OLGA ESTHER | Forlorn Fairy Tales
I believe in a world where people are autonomous and free to be and feel free, regardless of the gender to which they belong. Women can be brave and save ourselves, we can have more goals in life than waiting for the prince charming, we want to be scientists and writers and painters and mechanics and businesswomen and engineers.
Here is an artist who’s journey through life can be mapped in her paintings, hailing from Valencia at the end of Francisco Franco’s reign as prime minister. Born into a world still showing the scars of an oppressive regime Olga was thrust into a complicated and politically tumultuous time. Both her parents are activists fighting in the anti-fascist movement and defenders of social justice. When she was still very young they moved away from the city to seek a new life. This is where we see Olga’s first loves begin to manifest, namely animalsand the world of books. A shy young child she easily becomes enraptured by the worlds within her books, fantasy and science fiction are the genre of choice.
Later in life she leaves this world behind and begins her path as an artist, studying Fine Art at the University of Valencia. It was during her time at the university that she first became aware of the feminist movement and what it means to be a feminist. Attending workshops of the feminist anthropologist Marcela Lagarde. This would have a profound change in every aspect of Olga’s personal and professional life and knowing this will help to understand the complexity of her painting. She traveled outside of Spain during a period of experimentation not only for her art, joining the anti-globalisation movement in Prague and the Zapatista (a guerrilla group to protest economic policies that they believed would negatively affect Mexico’s indigenous population later developing into a forceful political movement that advocated for Mexico’s disenfranchised Indians). This time led to new modes of expression and styles of painting which would look at giving her work meaning beyond simply the aesthetic beauty.
LadyBird ► © Olga Esther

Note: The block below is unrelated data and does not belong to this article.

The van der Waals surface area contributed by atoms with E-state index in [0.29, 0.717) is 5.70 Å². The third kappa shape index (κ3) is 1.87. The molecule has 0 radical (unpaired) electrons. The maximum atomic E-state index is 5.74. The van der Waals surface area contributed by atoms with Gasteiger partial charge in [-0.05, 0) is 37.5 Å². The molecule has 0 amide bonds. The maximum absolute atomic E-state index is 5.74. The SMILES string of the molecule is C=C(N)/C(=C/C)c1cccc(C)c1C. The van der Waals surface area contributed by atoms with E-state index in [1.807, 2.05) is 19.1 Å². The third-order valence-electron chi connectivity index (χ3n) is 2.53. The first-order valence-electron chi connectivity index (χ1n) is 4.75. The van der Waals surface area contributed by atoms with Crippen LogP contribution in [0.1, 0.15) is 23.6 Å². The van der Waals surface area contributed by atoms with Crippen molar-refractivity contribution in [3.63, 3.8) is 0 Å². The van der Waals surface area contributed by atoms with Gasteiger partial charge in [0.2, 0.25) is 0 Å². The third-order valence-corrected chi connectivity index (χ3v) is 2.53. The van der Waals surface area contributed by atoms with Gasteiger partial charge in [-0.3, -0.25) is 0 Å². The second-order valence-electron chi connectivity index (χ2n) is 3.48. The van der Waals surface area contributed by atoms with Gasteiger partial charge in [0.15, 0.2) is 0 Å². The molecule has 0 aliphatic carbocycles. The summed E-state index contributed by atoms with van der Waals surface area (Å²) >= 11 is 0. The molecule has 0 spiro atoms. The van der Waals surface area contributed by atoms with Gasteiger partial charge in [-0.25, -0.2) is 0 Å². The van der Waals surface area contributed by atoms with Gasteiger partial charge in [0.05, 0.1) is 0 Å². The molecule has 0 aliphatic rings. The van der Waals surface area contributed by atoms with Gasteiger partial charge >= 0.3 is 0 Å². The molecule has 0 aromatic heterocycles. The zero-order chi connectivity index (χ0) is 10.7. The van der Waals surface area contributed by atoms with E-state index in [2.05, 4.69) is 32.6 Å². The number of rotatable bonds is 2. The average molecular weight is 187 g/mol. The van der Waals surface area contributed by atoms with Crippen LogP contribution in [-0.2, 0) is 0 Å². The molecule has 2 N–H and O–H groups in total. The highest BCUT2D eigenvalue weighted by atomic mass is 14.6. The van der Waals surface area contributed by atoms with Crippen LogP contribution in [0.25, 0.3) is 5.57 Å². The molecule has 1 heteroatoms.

Upon returning to Spain she has gone back to her childhood roots and dedicates herself to painting. With a studio in Ruzafa, Valencia and her little house in the mountains, Olga Esther has put everything into her princesses and knowing more of the artist's back story really allows the viewer to see a deeper meaning with the paintings. There is an undeniable talent to be seen in these works, the level of detail and depth to the paintings is incredible. The artist is able to create these amazingly lifelike representations of young girls, the complexion of the skin, the intricately studied eyes and the true to life hair really make the viewer think that they are looking at a young girl. It’s not simply the facial features that get this in-depth treatment. The clothing and environment are also meticulously painted, every fold and crease in the dresses is there and understanding of how light plays on fabric is astonishing. These princesses are often depicted within their fantasy settings, exquisite house interiors or lush and verdant landscapes again all painting with such realism.
One looks at these paintings and thinks that we should be admiring a fairy tale, the image of a storybook princess, it should conjure feelings of childhood whimsy and imagination. However, this is not the feel of these paintings. Knowing what we do about the artist's background helps us to understand how and why these works have this air to them. There is a sense of longing, of sadness, of imploring. These young girls don’t want to be there, like a young child forced to wear their uncomfortable Sunday best these girls look as if they have been placed in this setting and character but long too somewhere else. Understanding the artist's feminist background it becomes clear that these paintings carry a message to the wider world. Going back through the decades there is a staggering number of girls stories that convey that girls should all want to be princesses, that it is the best life they could wish for, where they are meek and mild beauties who long for their prince charming. It is only fairly recently that there has been a shift within children’s books, movies and cartoons towards portraying girls and women as something more than the helpless princess. They are showing girls that they can be anything they want to be, scientists, adventurers, spies, footballers… artists. Olga Esther’s paintings are a message to us all, we should not sell young girls these pretty pictures of lives as objectified princess’s we should implore them to explore the world and challenge preconceptions much like the artist herself has done throughout her own life.